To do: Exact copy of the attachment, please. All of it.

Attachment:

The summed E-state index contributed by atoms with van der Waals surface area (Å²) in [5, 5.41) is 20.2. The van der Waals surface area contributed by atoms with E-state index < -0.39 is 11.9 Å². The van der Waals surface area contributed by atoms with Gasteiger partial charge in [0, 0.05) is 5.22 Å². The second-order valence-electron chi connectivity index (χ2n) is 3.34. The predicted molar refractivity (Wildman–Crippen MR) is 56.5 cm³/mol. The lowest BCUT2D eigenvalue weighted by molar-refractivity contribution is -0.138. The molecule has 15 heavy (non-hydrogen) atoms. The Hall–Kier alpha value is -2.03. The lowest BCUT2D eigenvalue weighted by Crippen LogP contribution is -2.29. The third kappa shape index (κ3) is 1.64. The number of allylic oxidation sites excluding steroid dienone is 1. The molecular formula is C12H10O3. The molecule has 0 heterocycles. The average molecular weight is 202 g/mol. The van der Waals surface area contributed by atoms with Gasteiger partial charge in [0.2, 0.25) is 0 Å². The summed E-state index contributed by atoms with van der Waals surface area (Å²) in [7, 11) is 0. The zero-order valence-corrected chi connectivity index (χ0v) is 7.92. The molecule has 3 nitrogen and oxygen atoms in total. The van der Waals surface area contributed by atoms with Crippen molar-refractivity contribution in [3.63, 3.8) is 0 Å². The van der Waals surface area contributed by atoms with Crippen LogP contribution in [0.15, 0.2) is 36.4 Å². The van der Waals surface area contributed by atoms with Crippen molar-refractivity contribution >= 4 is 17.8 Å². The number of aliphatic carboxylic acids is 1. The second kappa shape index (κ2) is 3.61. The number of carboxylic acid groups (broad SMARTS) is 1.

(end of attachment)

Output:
The summed E-state index contributed by atoms with van der Waals surface area (Å²) in [5, 5.41) is 20.2. The van der Waals surface area contributed by atoms with E-state index < -0.39 is 11.9 Å². The van der Waals surface area contributed by atoms with Gasteiger partial charge in [0, 0.05) is 5.22 Å². The second-order valence-electron chi connectivity index (χ2n) is 3.34. The predicted molar refractivity (Wildman–Crippen MR) is 56.5 cm³/mol. The lowest BCUT2D eigenvalue weighted by molar-refractivity contribution is -0.138. The molecule has 15 heavy (non-hydrogen) atoms. The Hall–Kier alpha value is -2.03. The lowest BCUT2D eigenvalue weighted by Crippen LogP contribution is -2.29. The third kappa shape index (κ3) is 1.64. The number of allylic oxidation sites excluding steroid dienone is 1. The molecular formula is C12H10O3. The molecule has 0 heterocycles. The average molecular weight is 202 g/mol. The van der Waals surface area contributed by atoms with Gasteiger partial charge in [0.2, 0.25) is 0 Å². The summed E-state index contributed by atoms with van der Waals surface area (Å²) in [7, 11) is 0. The zero-order valence-corrected chi connectivity index (χ0v) is 7.92. The molecule has 3 nitrogen and oxygen atoms in total. The van der Waals surface area contributed by atoms with Crippen molar-refractivity contribution in [3.63, 3.8) is 0 Å². The van der Waals surface area contributed by atoms with Crippen LogP contribution in [0.15, 0.2) is 36.4 Å². The van der Waals surface area contributed by atoms with Crippen molar-refractivity contribution >= 4 is 17.8 Å². The number of aliphatic carboxylic acids is 1. The second kappa shape index (κ2) is 3.61. The number of carboxylic acid groups (broad SMARTS) is 1.